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Cybersecurity

Thomas Fitzgerald
By Thomas Fitzgerald Associate Fund Manager September 2016
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Cybersecurity

Introduction

Introduction

“Hackers are breaking the system for profit. Before, it was about intellectual curiosity and pursuit of knowledge and thrill, and now hacking is big business.” - Kevin Mitnick, renowned hacker[i]

Cybersecurity is a pervasive secular trend within technology today and a growing area of focus for companies across all sectors, government organisations and individuals. Despite the development of a large and expanding market for cybersecurity technologies and services, the frequency and magnitude of cyber-criminality has not receded, giving rise to an increasing level of scrutiny amongst media-outlets, shareholders, industry regulators and the public in general. This Insight examines the origins and structural drivers of the cybersecurity market, identifies the technologies and services available to those entities wishing to defend their digitised assets and suggests how the industry may evolve and which companies are best-positioned and most challenged going forward.

[i] Huffington Post, 2011, ‘Kevin Mitnick, Former Fugitive Hacker, Laments How The Game Has Changed.’ August 2011. http://www.huffingtonpost.com/2011/08/16/kevin-mitnick-hacker-book_n_928107.html

Cyber Crime Today

Cyber Crime Today

Price Waterhouse Coopers (PwC) found in its 2016 survey of more than 10,000 industry participants that there were an estimated 59.1million cybersecurity incidents globally in 2015, representing a 38% increase from the previous year[i]. From 2009 to 2015 the number of cybersecurity incidents grew at a compounded annual growth rate of 61%. At the same time, the average cost of a cyber-attack to an organisation is on the rise, increasing from $7.2million in 2013 to $7.7million in 2015 according to the Ponemon Institute. So the breadth of security attacks is increasing, as well as the cost[ii].

This threat is universal and not limited to companies of a particular size or sector. PwC found in a UK survey of 664 executives and I.T. professionals in 2015 that an increasing number of both small and large companies are reporting security breaches, with 90% of large organisations (more than 250 employees) suffering a security breach in 2015[i]. Additionally, malicious cyber-attacks present a risk to enterprises across all industries, with government organisations incurring the most data breaches in 2015 according to Gemalto’s Breach Level Index. This was a significant change from the previous year in which government accounted for 5% of total incidents and was largely due to several large breaches in the United States and Turkey[ii].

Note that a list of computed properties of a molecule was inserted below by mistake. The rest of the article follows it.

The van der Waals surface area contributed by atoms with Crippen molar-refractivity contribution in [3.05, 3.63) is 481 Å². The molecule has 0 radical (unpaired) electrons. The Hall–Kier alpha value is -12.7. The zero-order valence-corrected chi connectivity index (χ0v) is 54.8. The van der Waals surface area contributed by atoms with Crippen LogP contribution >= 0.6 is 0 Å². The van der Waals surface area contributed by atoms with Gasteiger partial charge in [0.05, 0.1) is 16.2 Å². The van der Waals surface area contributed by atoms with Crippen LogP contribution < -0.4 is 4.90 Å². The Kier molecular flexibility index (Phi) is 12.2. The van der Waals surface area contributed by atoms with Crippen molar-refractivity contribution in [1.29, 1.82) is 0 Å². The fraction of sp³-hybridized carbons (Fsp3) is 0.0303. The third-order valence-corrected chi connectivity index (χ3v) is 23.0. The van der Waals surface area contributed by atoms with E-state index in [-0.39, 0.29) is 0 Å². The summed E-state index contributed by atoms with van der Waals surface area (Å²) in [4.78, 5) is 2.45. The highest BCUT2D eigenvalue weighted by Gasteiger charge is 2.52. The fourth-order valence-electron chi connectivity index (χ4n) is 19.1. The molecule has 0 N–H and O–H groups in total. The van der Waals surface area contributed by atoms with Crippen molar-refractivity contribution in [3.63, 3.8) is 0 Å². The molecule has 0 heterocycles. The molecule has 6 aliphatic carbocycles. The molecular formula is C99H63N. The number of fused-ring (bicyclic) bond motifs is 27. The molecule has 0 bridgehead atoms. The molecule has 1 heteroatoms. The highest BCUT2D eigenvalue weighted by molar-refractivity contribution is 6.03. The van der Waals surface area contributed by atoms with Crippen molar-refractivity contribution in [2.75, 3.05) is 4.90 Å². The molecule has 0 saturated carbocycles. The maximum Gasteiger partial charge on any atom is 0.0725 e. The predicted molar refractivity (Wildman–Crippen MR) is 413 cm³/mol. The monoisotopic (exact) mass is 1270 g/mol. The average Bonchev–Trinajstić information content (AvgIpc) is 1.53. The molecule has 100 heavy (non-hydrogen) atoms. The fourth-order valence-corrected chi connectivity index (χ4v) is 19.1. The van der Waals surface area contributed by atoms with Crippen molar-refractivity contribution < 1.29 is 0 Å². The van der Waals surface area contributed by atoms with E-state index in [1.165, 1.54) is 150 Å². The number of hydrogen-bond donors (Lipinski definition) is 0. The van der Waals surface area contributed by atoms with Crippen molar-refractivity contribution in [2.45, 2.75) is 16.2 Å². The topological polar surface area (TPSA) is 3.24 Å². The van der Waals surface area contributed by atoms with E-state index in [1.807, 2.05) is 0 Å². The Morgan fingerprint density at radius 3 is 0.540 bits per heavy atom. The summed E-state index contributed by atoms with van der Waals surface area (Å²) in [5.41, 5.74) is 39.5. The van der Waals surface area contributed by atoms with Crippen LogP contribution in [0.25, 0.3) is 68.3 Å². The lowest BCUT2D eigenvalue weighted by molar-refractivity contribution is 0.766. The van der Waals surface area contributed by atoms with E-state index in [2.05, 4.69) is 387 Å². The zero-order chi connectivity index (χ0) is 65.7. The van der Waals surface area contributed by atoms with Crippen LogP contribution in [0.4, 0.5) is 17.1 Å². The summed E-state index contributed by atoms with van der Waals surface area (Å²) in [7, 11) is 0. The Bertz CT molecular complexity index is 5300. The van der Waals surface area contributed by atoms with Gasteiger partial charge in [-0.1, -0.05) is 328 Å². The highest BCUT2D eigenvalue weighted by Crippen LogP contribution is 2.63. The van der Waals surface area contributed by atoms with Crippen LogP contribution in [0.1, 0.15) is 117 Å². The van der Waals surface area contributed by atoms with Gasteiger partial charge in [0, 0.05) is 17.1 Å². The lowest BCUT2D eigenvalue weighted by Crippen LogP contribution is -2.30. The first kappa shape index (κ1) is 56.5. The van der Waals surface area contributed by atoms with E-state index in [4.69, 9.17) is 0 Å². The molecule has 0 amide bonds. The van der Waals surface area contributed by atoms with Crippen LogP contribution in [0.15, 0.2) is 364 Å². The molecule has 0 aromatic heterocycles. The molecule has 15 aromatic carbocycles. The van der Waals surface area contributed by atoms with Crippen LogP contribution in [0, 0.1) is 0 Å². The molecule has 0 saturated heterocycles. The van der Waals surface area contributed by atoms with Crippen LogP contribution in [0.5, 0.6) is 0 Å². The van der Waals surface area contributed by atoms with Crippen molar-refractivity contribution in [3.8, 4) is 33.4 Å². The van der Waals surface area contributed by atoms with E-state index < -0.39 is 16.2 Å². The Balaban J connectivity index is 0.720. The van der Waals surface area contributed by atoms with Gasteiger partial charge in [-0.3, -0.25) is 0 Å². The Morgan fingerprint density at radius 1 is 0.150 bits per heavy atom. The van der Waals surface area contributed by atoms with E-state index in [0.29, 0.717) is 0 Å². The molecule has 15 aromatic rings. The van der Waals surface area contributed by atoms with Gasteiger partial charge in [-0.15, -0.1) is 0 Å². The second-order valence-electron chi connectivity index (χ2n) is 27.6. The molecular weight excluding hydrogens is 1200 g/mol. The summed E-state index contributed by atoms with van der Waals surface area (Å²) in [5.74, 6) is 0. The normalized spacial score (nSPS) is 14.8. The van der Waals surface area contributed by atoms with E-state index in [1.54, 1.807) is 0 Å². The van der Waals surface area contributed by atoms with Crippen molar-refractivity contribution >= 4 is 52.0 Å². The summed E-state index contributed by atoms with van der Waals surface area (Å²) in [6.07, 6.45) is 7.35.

[i] PwC, 2015, ‘Information Security Breaches Survey 2015’, November 2015, https://www.pwc.co.uk/assets/pdf/2015-isbs-technical-report-blue-03.pdf

[ii] Gemalto, 2015, ‘The Breach Level Index 2015’, 2016, http://breachlevelindex.com/assets/Breach-Level-Index-Annual-Report-2015.pdf

[i] PwC (2016) The Global State of Information Security Survey 2016 - Turnaround and transformation in cybersecurity

[ii] Ponemon Institute (2016) 2016 Cost of Data Breach Study: Global Analysis, June 2016

Market Drivers

Market Drivers

An Expanding Digital Economy

The rapid growth in the digital economy through the increasing use of smartphones, the digitisation of company assets (cloud based applications and networking) and the proliferation of the “Internet of Things” all entice greater levels of cyber-criminality, as more confidential and potentially valuable information is processed and stored in the digital space. The growing use of the Internet of Things, for example, provides opportunities for enterprises, through increased connectivity, to increase efficiency and realise cost savings. However, it also expands a corporate network beyond the traditional remits and increases the number of penetrable endpoints, which a malicious actor may capitalise on to infiltrate a device or entity’s network. Research firm IDC, estimate that the installed base of the Internet of Things will grow to twenty-eight billion connected devices by 2020, representing a 209% increase from 2013 levels[i].

[i] IDC, 2016, ‘Market in a Minute: Internet of Things”, January 2016, http://www.idc.com/downloads/idc_market_in_a_minute_iot_infographic.pdf

Other Implications: Cyber Insurance

Other Implications: Cyber Insurance